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Learning Go: Functional Options / Default Configuration Values Pattern
Nov 05, 2021

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Because the way Go was designed there’s no way to define default values, other than the zero values, to our types; so typically we use those zero values as defaults and try to implement our types in a way those make sense, but in some cases this could lead to misuse or unexpected results.

In this post I share with you a well known pattern called Functional Options and a concrete use case when working with types that require non zero values as default configuration.



The code used for this post is available on Github.

What is the Functional Options Pattern?

This is a pattern discussed by Rob Pike in 2014, it consists of implementing a variadic function that receives function types built in such a way that it allows us to add new functions implementing the type without breaking the API.

A Variadic Function is a function that could receive N arguments of the same type, something like:

func Print(vals ...string)
	for _, val := range vals {
		fmt.Println(val)
	}
}

In can be used like:

Print("hello", "world")
Print("one", "two", "three")

And a Function Type is a function defined as a type, for example a well known type in the standard library is net/http.HandlerFunc:

type HandlerFunc func(ResponseWriter, *Request)

All of this is better explained with the following piece of code:

 1type Option func(*http.Server) error
 2
 3func WithAddr(addr string) func(*http.Server) {
 4	return func(s *http.Server) {
 5		s.Addr = addr
 6	}
 7}
 8
 9func WithReadTimeout(t time.Duration) func(*http.Server) {
10	return func(s *http.Server) {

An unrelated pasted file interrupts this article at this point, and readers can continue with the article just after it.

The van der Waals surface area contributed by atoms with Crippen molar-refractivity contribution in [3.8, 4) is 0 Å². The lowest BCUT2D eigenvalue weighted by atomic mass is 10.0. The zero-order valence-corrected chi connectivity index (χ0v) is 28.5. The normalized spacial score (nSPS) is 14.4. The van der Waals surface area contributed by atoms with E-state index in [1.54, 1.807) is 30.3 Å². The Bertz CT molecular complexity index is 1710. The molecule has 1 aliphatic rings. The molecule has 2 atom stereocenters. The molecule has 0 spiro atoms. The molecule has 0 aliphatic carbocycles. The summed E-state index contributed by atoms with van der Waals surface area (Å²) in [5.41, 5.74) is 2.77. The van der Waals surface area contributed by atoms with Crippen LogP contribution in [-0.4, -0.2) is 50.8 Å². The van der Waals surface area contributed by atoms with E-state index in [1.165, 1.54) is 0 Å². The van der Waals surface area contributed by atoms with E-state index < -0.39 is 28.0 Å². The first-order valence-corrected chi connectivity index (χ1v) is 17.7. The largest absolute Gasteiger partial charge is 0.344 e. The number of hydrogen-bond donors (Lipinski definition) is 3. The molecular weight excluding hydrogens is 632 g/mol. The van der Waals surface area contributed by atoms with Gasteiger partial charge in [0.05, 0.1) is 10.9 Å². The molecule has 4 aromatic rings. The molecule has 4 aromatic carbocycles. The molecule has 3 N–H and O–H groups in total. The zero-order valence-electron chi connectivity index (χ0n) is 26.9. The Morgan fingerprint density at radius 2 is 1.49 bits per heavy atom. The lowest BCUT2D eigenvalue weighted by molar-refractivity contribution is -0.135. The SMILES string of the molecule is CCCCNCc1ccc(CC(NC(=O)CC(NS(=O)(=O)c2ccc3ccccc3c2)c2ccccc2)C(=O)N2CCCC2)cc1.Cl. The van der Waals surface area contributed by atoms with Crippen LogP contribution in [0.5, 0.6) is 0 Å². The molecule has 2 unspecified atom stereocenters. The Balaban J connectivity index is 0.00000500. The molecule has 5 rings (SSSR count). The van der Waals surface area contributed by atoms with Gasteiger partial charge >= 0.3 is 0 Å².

11		s.ReadTimeout = t
12	}
13}
14
15func NewServer(opts ...Option) http.Server {
16	var s http.Server
17
18	for _, opt := range opts {
19		opt(&s)
20	}
21
22	return s
23}

Which can be used like:

s := NewServer()
s := NewServer(WithReadTimeout(1*time.Second))
s := NewServer(WithAddr(":80"))
s := NewServer(WithAddr(":8080"), WithReadTimeout(100*time.Millisecond))

To instantiate http.Server in such a way we are able to add Options for configuration purposes, sure this code may seem over-engineered because literally we could do something like this instead:

func NewServer(addr string, t time.Duration) {
	return http.Server{
		Addr:        addr,
		ReadTimeOut: t,
	}
}

Or even simpler, we could get rid of the function:

s := http.Server{
	Addr:        addr,
	ReadTimeOut: t,
}

But the use case of this pattern works better when defining Default Configuration Values.

Implementing Default Configuration Values

If we modify the Initializer we could add default values like:

 1const (
 2	ServerDefaultReadTimeout  time.Duration = 100 * time.Millisecond
 3	ServerDefaultWriteTimeout time.Duration = 100 * time.Millisecond
 4	ServerDefaultAddress      string        = ":8080"
 5)
 6
 7func NewServer(opts ...Option) http.Server {
 8	s := http.Server{
 9		Addr:         ServerDefaultAddress,
10		ReadTimeout:  ServerDefaultReadTimeout,
11		WriteTimeout: ServerDefaultWriteTimeout,
12	}
13
14	for _, opt := range opts {
15		opt(&s)
16	}
17
18	return s
19}

And if we got a bit further we can add validation as well:

 1type Option func(*http.Server) error
 2
 3func WithAddr(addr string) func(*http.Server) error {
 4	return func(s *http.Server) error {
 5		s.Addr = addr
 6		return nil
 7	}
 8}
 9
10func WithReadTimeout(t time.Duration) func(*http.Server) error {
11	return func(s *http.Server) error {
12		if t > time.Second {
13			return errors.New("timeout value not allowed")
14		}
15
16		s.ReadTimeout = t
17		return nil
18	}
19}
20
21func WithWriteTimeout(t time.Duration) func(*http.Server) error {
22	return func(s *http.Server) error {
23		if t > time.Second {
24			return errors.New("timeout value not allowed")
25		}
26
27		s.WriteTimeout = t
28
29		return nil
30	}
31}
32
33func NewServer(opts ...Option) (http.Server, error) {
34	s := http.Server{
35		Addr:         ServerDefaultAddress,
36		ReadTimeout:  ServerDefaultReadTimeout,
37		WriteTimeout: ServerDefaultWriteTimeout,
38	}
39
40	for _, opt := range opts {
41		if err := opt(&s); err != nil {
42			return http.Server{}, fmt.Errorf("option failed %w", err)
43		}
44	}
45
46	return s, nil
47}

Which allows us to define a new API that supports default options, validations and an API that is backwards compatible and allows us to extend if needed.

If you’re looking to sink your teeth into more Go-related topics I recommend the following:


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